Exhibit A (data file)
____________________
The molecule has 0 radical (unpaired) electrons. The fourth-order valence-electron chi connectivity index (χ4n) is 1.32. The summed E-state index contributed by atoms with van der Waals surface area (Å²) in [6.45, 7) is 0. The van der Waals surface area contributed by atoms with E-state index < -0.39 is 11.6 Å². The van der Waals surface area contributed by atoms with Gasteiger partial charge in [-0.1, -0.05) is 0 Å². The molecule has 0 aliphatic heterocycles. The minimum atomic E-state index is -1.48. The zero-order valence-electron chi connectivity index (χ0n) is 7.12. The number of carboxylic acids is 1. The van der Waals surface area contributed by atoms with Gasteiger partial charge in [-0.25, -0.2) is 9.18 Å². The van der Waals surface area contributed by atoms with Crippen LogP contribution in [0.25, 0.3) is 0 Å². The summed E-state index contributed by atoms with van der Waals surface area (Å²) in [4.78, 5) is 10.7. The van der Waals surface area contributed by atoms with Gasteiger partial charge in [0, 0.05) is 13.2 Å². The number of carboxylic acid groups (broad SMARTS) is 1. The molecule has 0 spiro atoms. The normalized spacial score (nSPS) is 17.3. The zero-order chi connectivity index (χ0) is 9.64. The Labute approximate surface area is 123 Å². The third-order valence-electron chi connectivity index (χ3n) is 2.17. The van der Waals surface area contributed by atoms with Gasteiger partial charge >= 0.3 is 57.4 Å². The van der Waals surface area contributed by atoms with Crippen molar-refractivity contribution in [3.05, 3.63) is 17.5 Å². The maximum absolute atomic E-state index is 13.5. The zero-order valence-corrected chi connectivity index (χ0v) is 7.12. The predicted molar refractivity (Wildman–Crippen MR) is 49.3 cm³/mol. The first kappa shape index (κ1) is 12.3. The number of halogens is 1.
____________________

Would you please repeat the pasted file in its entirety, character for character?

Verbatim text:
The molecule has 0 radical (unpaired) electrons. The fourth-order valence-electron chi connectivity index (χ4n) is 1.32. The summed E-state index contributed by atoms with van der Waals surface area (Å²) in [6.45, 7) is 0. The van der Waals surface area contributed by atoms with E-state index < -0.39 is 11.6 Å². The van der Waals surface area contributed by atoms with Gasteiger partial charge in [-0.1, -0.05) is 0 Å². The molecule has 0 aliphatic heterocycles. The minimum atomic E-state index is -1.48. The zero-order valence-electron chi connectivity index (χ0n) is 7.12. The number of carboxylic acids is 1. The van der Waals surface area contributed by atoms with Gasteiger partial charge in [-0.25, -0.2) is 9.18 Å². The van der Waals surface area contributed by atoms with Crippen LogP contribution in [0.25, 0.3) is 0 Å². The summed E-state index contributed by atoms with van der Waals surface area (Å²) in [4.78, 5) is 10.7. The van der Waals surface area contributed by atoms with Gasteiger partial charge in [0, 0.05) is 13.2 Å². The number of carboxylic acid groups (broad SMARTS) is 1. The molecule has 0 spiro atoms. The normalized spacial score (nSPS) is 17.3. The zero-order chi connectivity index (χ0) is 9.64. The Labute approximate surface area is 123 Å². The third-order valence-electron chi connectivity index (χ3n) is 2.17. The van der Waals surface area contributed by atoms with Gasteiger partial charge >= 0.3 is 57.4 Å². The van der Waals surface area contributed by atoms with Crippen molar-refractivity contribution in [3.05, 3.63) is 17.5 Å². The maximum absolute atomic E-state index is 13.5. The zero-order valence-corrected chi connectivity index (χ0v) is 7.12. The predicted molar refractivity (Wildman–Crippen MR) is 49.3 cm³/mol. The first kappa shape index (κ1) is 12.3. The number of halogens is 1.